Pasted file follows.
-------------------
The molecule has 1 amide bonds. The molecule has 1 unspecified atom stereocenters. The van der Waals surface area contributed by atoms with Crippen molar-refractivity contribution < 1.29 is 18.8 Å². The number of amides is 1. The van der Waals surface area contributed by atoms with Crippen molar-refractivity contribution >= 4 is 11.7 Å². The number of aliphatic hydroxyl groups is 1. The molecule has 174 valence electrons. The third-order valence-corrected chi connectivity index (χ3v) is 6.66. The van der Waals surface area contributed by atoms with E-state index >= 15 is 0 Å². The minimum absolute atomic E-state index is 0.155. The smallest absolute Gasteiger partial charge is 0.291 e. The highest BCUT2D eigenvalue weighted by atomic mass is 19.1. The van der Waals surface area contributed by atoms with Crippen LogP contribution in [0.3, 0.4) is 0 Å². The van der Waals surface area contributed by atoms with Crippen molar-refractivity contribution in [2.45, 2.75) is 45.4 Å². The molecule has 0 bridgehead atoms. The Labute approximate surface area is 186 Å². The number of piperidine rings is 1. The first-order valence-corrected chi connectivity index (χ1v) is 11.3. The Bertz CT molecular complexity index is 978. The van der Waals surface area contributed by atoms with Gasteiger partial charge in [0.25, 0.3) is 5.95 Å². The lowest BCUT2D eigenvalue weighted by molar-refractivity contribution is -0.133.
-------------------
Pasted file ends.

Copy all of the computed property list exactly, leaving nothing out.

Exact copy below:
The molecule has 1 amide bonds. The molecule has 1 unspecified atom stereocenters. The van der Waals surface area contributed by atoms with Crippen molar-refractivity contribution < 1.29 is 18.8 Å². The number of amides is 1. The van der Waals surface area contributed by atoms with Crippen molar-refractivity contribution >= 4 is 11.7 Å². The number of aliphatic hydroxyl groups is 1. The molecule has 174 valence electrons. The third-order valence-corrected chi connectivity index (χ3v) is 6.66. The van der Waals surface area contributed by atoms with E-state index >= 15 is 0 Å². The minimum absolute atomic E-state index is 0.155. The smallest absolute Gasteiger partial charge is 0.291 e. The highest BCUT2D eigenvalue weighted by atomic mass is 19.1. The van der Waals surface area contributed by atoms with Crippen LogP contribution in [0.3, 0.4) is 0 Å². The van der Waals surface area contributed by atoms with Crippen molar-refractivity contribution in [2.45, 2.75) is 45.4 Å². The molecule has 0 bridgehead atoms. The Labute approximate surface area is 186 Å². The number of piperidine rings is 1. The first-order valence-corrected chi connectivity index (χ1v) is 11.3. The Bertz CT molecular complexity index is 978. The van der Waals surface area contributed by atoms with Gasteiger partial charge in [0.25, 0.3) is 5.95 Å². The lowest BCUT2D eigenvalue weighted by molar-refractivity contribution is -0.133.